The Gateway Regional Center Urban Renewal Area faces a conundrum. Experts such as consultants from Parametrix have said that this area, especially the Prunedale district, needs better infrastructure to attract development. However, urban renewal funds to provide these facilities are not there because there has been little development and an accompanying increase in property values. How would Fritz deal with this situation?
We should borrow to build the infrastructure first, she says. That's how it was done in the South Waterfront. She says she is encouraged by the progress toward a new Gateway Park, which will be a revitalizing force. Although a park master plan is in place, there is no funding in sight to build the park.
I'm intrigued by the Education District concept - there's a nexus there with Adventist (Medical Center) and a potential cluster for targeted industry investment.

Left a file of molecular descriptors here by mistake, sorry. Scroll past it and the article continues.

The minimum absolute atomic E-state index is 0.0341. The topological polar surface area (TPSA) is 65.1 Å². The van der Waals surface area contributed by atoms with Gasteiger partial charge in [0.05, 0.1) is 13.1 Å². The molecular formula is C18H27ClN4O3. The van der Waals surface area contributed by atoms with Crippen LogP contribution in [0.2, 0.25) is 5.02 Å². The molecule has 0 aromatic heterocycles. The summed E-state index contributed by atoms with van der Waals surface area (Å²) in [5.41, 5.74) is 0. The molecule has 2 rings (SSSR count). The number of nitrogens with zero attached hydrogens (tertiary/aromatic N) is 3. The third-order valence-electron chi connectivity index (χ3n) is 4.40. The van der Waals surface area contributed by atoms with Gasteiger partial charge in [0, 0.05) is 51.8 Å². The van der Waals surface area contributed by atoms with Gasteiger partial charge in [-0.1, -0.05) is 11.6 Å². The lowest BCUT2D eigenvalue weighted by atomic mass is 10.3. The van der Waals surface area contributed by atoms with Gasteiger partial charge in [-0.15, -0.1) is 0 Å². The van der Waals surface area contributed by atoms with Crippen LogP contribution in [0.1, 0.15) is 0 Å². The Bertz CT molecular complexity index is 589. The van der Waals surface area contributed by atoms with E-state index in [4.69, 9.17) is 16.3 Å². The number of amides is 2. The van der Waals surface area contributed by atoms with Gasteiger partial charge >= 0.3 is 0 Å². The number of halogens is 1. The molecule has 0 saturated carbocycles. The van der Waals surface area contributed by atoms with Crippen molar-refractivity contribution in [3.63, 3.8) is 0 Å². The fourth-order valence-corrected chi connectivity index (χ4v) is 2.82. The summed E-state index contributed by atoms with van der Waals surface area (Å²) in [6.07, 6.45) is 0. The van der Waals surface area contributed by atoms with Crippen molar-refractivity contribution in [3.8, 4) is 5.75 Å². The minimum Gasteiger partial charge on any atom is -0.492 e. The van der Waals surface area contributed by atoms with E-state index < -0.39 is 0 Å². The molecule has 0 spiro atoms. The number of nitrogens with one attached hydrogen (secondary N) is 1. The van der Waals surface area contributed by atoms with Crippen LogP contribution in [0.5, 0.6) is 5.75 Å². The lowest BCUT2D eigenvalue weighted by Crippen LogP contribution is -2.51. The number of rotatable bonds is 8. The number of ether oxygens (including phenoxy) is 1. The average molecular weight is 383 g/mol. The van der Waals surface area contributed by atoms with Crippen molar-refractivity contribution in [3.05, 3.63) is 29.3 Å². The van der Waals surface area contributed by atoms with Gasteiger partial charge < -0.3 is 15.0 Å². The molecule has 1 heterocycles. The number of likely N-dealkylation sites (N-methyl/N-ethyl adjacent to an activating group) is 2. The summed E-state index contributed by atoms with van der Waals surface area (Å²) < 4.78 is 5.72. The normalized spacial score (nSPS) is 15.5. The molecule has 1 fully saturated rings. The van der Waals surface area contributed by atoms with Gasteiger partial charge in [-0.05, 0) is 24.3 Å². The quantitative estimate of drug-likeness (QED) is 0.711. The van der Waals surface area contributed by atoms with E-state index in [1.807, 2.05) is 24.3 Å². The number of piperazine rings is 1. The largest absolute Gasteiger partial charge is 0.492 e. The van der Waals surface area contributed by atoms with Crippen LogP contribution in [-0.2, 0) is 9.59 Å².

An issue in Gateway and other urban renewal districts is the use of funds by politicians to support pet projects that often have a tenuous connection to the district's core mission. In the Gateway Regional Center URA, $1 million from the first year's budget was used to fund the Children's Receiving Center. Despite it being a worthy social service facility, its presence at 102nd Avenue and East Burnside Street had no clear connection to the district's mission, and meant that a potential prime piece of real estate would have limited activity and pay no taxes.
What is Fritz's take on such practices?
Fritz is familiar with the Children's Receiving Center, mentioning it before the Memo did. However, with regard to the use of designated pots of money for other uses, she says, I would have to look at it on a case by case basis.
One thing that Gateway, and much of east Portland, lacks is a system of through streets. City planners have devised a master plan that calls for dedicating land for new streets as large parcels of land are developed. However, some property owners have objected that this is burdensome, and may retard development. How does Fritz see the issue?